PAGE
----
The most unfair part is that it treats diet soda (using sugar substitutes) the same, so it obviously isn’t about the health of Philadelphians .. it’s about the Benjamins

This sounds like a great law for a state to pass.

God I’m envious.

Objected to by “Rep. Jeff Irwin, D-Ann Arbor”

Says it all.

and all the excuses to ban plastic bags are BS anyway…

leave one out in the sun for awhile and it will simply crumble away into tiny bits, then mother nature will eat the bits.

    MattMusson in reply to redc1c4. | January 6, 2017 at 11:16 am

    Most plastic bags in this country (supermarket type) are made from Natural Gas instead of petroleum. They degrade much faster. But still don’t be a litter bug 🙂

I am of the opinion that this anti-plastic bag nonsense is being pushed by the chemical companies. If people don’t get free plastic bags to take their groceries home they will have to buy plastic bags in the store to replace what they are using the free bags for – such as tossing used kitty litter or garbage. To me the only one use bags are those that you have to buy to use for the same thing you are currently using the recycled grocery bags for.

While shopping in California tonight, it struck me how many of the grocery shoppers–especially those that buy for whole families–are WOMEN. Since women are now working full time and taking care of the families, the disparate impact of plastic bag bans fall on women who have to either remember to carry around a bunch of bags in the car or have to BUY bags at the point of purchase.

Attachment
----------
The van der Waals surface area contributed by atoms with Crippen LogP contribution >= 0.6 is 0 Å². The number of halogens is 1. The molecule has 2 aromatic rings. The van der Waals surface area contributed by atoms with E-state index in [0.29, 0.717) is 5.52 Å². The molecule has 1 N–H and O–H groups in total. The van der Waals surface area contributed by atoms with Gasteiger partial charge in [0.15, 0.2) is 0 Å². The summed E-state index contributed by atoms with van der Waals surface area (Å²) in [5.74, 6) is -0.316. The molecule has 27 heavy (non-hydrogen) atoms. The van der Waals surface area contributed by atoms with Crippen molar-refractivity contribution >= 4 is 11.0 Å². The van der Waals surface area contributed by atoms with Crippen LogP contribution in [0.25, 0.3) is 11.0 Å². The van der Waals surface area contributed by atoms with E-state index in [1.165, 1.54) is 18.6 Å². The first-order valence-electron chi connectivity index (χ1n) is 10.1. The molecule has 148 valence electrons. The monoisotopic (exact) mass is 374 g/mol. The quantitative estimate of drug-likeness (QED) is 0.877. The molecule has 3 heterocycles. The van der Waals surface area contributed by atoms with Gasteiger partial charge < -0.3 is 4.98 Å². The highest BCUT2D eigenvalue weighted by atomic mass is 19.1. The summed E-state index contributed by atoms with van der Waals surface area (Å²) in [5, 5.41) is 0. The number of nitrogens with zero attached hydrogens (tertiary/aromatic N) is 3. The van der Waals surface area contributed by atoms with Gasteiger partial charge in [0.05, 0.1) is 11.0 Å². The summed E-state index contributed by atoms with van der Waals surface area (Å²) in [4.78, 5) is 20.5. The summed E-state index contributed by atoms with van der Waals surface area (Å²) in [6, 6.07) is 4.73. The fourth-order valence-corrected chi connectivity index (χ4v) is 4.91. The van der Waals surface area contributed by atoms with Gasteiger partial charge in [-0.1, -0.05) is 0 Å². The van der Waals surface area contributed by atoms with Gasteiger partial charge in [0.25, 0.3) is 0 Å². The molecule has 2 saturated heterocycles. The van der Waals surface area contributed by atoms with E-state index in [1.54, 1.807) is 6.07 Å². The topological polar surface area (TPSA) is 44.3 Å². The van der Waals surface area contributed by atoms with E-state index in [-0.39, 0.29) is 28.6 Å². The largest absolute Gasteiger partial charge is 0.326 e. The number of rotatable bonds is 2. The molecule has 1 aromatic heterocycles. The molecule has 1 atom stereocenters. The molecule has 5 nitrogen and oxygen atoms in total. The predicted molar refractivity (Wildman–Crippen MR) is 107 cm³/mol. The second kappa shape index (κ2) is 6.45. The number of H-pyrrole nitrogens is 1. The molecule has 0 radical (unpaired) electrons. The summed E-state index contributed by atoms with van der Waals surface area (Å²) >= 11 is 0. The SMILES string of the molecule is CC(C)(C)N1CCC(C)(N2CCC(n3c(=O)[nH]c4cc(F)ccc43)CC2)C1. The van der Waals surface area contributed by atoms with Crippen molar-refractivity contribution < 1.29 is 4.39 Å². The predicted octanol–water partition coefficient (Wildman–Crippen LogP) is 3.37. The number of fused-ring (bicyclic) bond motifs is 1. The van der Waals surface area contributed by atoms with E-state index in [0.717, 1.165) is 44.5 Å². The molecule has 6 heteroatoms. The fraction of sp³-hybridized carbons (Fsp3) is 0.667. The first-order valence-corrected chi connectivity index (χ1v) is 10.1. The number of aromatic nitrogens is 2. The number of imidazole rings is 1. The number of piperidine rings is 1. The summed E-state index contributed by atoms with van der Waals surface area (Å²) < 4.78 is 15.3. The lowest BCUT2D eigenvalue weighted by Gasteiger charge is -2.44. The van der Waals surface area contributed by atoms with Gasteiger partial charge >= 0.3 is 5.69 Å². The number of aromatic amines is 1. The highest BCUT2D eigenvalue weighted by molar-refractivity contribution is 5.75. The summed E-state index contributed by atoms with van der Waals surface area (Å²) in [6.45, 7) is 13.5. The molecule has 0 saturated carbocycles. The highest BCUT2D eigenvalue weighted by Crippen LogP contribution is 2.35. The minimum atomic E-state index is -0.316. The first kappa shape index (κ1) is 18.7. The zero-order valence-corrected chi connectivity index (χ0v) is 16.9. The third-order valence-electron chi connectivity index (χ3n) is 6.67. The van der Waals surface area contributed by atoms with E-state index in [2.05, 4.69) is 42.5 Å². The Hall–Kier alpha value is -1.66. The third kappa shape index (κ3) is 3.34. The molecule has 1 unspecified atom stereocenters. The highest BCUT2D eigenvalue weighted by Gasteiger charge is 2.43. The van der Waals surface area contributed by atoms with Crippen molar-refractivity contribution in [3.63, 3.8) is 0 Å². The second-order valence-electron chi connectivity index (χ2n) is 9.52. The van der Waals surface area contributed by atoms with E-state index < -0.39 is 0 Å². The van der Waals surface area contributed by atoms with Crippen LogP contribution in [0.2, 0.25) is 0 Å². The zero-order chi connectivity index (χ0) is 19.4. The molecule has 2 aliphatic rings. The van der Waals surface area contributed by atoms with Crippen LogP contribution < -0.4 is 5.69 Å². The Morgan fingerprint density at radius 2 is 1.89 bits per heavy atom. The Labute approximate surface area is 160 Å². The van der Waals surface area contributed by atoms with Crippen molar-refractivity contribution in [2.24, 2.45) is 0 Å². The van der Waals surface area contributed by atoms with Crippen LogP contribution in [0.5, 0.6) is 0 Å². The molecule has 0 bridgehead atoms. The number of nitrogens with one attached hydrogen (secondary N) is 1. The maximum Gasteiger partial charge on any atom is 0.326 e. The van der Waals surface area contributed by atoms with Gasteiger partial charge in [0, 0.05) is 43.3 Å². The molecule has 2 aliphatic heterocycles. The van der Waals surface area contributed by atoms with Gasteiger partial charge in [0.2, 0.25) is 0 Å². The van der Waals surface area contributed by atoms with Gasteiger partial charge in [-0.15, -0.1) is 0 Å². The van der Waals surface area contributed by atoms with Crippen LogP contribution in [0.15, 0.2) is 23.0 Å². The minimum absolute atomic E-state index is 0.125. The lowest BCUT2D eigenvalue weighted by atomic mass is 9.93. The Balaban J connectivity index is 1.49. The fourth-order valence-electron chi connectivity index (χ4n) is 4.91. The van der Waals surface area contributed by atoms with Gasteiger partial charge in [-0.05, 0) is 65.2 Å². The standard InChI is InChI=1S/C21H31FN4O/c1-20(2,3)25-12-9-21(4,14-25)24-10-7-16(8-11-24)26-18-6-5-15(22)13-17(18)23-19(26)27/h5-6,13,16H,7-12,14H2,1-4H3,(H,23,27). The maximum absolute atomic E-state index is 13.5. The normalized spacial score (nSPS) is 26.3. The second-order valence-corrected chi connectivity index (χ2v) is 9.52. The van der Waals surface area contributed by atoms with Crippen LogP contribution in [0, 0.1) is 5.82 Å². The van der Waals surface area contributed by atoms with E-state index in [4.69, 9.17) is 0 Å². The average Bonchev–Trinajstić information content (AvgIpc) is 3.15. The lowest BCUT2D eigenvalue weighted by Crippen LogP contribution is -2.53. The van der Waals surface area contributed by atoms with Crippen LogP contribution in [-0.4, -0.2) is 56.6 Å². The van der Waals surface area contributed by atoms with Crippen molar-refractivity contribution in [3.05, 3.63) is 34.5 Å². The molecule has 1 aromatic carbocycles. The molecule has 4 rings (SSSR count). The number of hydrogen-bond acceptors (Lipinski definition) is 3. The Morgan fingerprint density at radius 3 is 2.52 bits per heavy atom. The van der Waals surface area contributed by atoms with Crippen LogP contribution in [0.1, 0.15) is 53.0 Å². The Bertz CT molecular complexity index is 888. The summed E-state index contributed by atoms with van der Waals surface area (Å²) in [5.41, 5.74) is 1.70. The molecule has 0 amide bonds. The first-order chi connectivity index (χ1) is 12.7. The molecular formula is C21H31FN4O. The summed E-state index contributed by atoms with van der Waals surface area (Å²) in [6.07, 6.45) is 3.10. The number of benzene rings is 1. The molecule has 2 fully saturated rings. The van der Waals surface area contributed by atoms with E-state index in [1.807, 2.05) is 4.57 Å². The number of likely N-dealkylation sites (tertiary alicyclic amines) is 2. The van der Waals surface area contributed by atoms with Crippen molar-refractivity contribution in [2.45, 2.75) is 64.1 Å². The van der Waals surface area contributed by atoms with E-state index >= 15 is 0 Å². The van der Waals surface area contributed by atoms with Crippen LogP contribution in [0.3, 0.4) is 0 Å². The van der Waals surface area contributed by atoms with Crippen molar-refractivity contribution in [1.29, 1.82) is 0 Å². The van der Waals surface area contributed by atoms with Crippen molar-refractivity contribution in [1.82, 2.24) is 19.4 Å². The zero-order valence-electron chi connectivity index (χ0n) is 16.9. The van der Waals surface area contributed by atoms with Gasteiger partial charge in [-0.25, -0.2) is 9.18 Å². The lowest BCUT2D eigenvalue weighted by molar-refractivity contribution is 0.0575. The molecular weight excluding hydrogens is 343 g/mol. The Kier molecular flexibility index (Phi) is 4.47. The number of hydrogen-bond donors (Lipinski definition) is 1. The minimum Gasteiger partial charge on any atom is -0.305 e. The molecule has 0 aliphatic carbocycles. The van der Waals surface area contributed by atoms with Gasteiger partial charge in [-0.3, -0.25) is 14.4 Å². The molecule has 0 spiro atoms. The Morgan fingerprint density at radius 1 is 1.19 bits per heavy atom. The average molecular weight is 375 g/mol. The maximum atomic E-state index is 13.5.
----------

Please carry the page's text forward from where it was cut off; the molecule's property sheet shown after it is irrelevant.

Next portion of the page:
What we need in CA is a DISPARATE IMPACT lawsuit showing that plastic bag bans are, in effect, sexist and anti-woman, since women are overwhelmingly affected.

And lest you think I don’t care about garbage or baby seals, or dolphins, I took a look at how many products in stores are covered in plastic from stem to stern. The plastic for bags is a lot less than the general plastic and assorted litter produced by the product packaging itself. Why are corporations allowed to pack everything in plastic while real women, feeding their families, can’t have a couple of bags?

“…scientists believe this process can take hundreds of years, or even up to a century, in landfills.”

Journalists and math…rarely a good combination.

buckeyeminuteman | January 6, 2017 at 7:57 am

The urban tumble weed is an ugly sight along America’s roadways. But like most things it comes down to personal responsibility. Local fees for littering should be strictly enforced putting the responsibility on people who use them irresponsibly, not on those of us who reuse and recycle them.

    Personal responsibility? Really, who cares about responsible behavior? Who cares about consequences? Seems like every day that goes by shows our culture, our society, is being overwhelmed by amorality. There are a thousand issues I’d love to see subjected to”strict enforcement”. When can we start? PS. Have lived in Michigan for years–stores in the Detroit area have always used plastic.

Line my small wastebaskets in kitchen and bath with them.

The ones with non-flammables go into someones dumpster (about 2 a month.

The ones with paper and other things that burngo in the burn barrel

Especially fun to fill them with styrofoam peanuts for that nice black smoky effect